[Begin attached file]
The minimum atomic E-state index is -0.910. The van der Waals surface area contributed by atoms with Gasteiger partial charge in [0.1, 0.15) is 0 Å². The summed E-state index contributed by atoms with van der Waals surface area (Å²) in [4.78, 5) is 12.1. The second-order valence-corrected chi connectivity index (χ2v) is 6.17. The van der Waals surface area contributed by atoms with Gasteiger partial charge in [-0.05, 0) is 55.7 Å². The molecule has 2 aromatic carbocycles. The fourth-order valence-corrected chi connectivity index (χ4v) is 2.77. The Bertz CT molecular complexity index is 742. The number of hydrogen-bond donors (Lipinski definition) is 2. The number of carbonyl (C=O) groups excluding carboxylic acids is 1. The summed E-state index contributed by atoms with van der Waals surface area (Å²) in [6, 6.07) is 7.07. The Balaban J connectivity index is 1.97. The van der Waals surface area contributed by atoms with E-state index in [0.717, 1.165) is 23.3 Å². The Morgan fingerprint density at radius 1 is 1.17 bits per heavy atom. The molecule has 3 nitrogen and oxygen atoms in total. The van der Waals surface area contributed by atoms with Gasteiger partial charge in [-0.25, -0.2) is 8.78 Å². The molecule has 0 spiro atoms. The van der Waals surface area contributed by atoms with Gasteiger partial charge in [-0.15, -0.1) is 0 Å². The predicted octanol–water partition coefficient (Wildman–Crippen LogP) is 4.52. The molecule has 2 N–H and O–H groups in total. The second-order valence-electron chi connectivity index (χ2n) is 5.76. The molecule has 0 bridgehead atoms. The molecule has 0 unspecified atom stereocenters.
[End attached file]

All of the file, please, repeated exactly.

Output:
The minimum atomic E-state index is -0.910. The van der Waals surface area contributed by atoms with Gasteiger partial charge in [0.1, 0.15) is 0 Å². The summed E-state index contributed by atoms with van der Waals surface area (Å²) in [4.78, 5) is 12.1. The second-order valence-corrected chi connectivity index (χ2v) is 6.17. The van der Waals surface area contributed by atoms with Gasteiger partial charge in [-0.05, 0) is 55.7 Å². The molecule has 2 aromatic carbocycles. The fourth-order valence-corrected chi connectivity index (χ4v) is 2.77. The Bertz CT molecular complexity index is 742. The number of hydrogen-bond donors (Lipinski definition) is 2. The number of carbonyl (C=O) groups excluding carboxylic acids is 1. The summed E-state index contributed by atoms with van der Waals surface area (Å²) in [6, 6.07) is 7.07. The Balaban J connectivity index is 1.97. The van der Waals surface area contributed by atoms with E-state index in [0.717, 1.165) is 23.3 Å². The Morgan fingerprint density at radius 1 is 1.17 bits per heavy atom. The molecule has 3 nitrogen and oxygen atoms in total. The van der Waals surface area contributed by atoms with Gasteiger partial charge in [-0.25, -0.2) is 8.78 Å². The molecule has 0 spiro atoms. The van der Waals surface area contributed by atoms with Gasteiger partial charge in [-0.15, -0.1) is 0 Å². The predicted octanol–water partition coefficient (Wildman–Crippen LogP) is 4.52. The molecule has 2 N–H and O–H groups in total. The second-order valence-electron chi connectivity index (χ2n) is 5.76. The molecule has 0 bridgehead atoms. The molecule has 0 unspecified atom stereocenters.